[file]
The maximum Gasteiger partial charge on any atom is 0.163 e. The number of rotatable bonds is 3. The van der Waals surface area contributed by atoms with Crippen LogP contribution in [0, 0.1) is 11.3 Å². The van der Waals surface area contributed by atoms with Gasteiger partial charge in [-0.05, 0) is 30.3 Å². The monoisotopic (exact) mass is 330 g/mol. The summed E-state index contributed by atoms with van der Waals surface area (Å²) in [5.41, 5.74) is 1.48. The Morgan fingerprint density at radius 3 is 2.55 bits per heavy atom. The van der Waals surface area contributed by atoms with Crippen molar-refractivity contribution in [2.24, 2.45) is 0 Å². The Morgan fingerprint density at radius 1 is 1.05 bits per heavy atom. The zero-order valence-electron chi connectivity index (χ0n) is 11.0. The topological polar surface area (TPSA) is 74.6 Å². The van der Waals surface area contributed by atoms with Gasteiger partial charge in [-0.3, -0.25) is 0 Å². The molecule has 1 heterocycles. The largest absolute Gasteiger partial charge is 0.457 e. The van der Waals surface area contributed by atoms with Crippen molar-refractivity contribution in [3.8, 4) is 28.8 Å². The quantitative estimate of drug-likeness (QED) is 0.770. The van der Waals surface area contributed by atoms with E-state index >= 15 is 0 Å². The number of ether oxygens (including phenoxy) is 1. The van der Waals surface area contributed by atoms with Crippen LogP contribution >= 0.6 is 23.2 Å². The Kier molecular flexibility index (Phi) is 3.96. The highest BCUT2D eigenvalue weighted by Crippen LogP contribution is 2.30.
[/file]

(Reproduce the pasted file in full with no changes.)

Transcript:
The maximum Gasteiger partial charge on any atom is 0.163 e. The number of rotatable bonds is 3. The van der Waals surface area contributed by atoms with Crippen LogP contribution in [0, 0.1) is 11.3 Å². The van der Waals surface area contributed by atoms with Gasteiger partial charge in [-0.05, 0) is 30.3 Å². The monoisotopic (exact) mass is 330 g/mol. The summed E-state index contributed by atoms with van der Waals surface area (Å²) in [5.41, 5.74) is 1.48. The Morgan fingerprint density at radius 3 is 2.55 bits per heavy atom. The van der Waals surface area contributed by atoms with Crippen molar-refractivity contribution in [2.24, 2.45) is 0 Å². The Morgan fingerprint density at radius 1 is 1.05 bits per heavy atom. The zero-order valence-electron chi connectivity index (χ0n) is 11.0. The topological polar surface area (TPSA) is 74.6 Å². The van der Waals surface area contributed by atoms with Gasteiger partial charge in [-0.3, -0.25) is 0 Å². The molecule has 1 heterocycles. The largest absolute Gasteiger partial charge is 0.457 e. The van der Waals surface area contributed by atoms with Crippen molar-refractivity contribution in [3.8, 4) is 28.8 Å². The quantitative estimate of drug-likeness (QED) is 0.770. The van der Waals surface area contributed by atoms with E-state index >= 15 is 0 Å². The number of ether oxygens (including phenoxy) is 1. The van der Waals surface area contributed by atoms with Crippen LogP contribution >= 0.6 is 23.2 Å². The Kier molecular flexibility index (Phi) is 3.96. The highest BCUT2D eigenvalue weighted by Crippen LogP contribution is 2.30.